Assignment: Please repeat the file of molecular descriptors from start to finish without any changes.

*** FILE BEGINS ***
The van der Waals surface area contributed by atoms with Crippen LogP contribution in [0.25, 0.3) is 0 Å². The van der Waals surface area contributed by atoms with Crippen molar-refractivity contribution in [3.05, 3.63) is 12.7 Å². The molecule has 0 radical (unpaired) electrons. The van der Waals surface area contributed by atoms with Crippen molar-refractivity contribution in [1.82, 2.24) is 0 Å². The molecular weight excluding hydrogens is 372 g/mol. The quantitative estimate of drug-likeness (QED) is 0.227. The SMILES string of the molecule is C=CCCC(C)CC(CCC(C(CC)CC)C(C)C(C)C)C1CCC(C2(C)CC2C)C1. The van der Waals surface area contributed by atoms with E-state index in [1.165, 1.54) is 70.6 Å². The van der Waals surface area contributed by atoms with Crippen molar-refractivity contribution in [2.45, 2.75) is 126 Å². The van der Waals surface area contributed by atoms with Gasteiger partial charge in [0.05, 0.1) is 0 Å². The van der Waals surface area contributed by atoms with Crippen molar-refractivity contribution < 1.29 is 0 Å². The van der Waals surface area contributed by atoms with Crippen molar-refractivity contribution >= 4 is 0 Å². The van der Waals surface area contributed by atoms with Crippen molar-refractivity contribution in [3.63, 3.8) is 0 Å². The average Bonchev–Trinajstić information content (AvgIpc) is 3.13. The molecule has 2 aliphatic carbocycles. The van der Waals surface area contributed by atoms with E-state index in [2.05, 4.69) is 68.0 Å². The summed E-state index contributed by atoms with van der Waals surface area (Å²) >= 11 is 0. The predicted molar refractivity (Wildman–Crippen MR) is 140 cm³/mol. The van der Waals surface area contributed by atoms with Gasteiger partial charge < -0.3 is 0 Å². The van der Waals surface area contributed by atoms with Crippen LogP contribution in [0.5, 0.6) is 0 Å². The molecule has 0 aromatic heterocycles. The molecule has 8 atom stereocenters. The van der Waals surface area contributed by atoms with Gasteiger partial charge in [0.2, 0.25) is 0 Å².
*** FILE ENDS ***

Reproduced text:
The van der Waals surface area contributed by atoms with Crippen LogP contribution in [0.25, 0.3) is 0 Å². The van der Waals surface area contributed by atoms with Crippen molar-refractivity contribution in [3.05, 3.63) is 12.7 Å². The molecule has 0 radical (unpaired) electrons. The van der Waals surface area contributed by atoms with Crippen molar-refractivity contribution in [1.82, 2.24) is 0 Å². The molecular weight excluding hydrogens is 372 g/mol. The quantitative estimate of drug-likeness (QED) is 0.227. The SMILES string of the molecule is C=CCCC(C)CC(CCC(C(CC)CC)C(C)C(C)C)C1CCC(C2(C)CC2C)C1. The van der Waals surface area contributed by atoms with E-state index in [1.165, 1.54) is 70.6 Å². The van der Waals surface area contributed by atoms with Crippen molar-refractivity contribution in [2.45, 2.75) is 126 Å². The van der Waals surface area contributed by atoms with Gasteiger partial charge in [0.05, 0.1) is 0 Å². The van der Waals surface area contributed by atoms with Crippen molar-refractivity contribution < 1.29 is 0 Å². The van der Waals surface area contributed by atoms with Crippen molar-refractivity contribution >= 4 is 0 Å². The van der Waals surface area contributed by atoms with Crippen molar-refractivity contribution in [3.63, 3.8) is 0 Å². The average Bonchev–Trinajstić information content (AvgIpc) is 3.13. The molecule has 2 aliphatic carbocycles. The van der Waals surface area contributed by atoms with E-state index in [2.05, 4.69) is 68.0 Å². The summed E-state index contributed by atoms with van der Waals surface area (Å²) >= 11 is 0. The predicted molar refractivity (Wildman–Crippen MR) is 140 cm³/mol. The van der Waals surface area contributed by atoms with Gasteiger partial charge < -0.3 is 0 Å². The van der Waals surface area contributed by atoms with Crippen LogP contribution in [0.5, 0.6) is 0 Å². The molecule has 0 aromatic heterocycles. The molecule has 8 atom stereocenters. The van der Waals surface area contributed by atoms with Gasteiger partial charge in [0.2, 0.25) is 0 Å².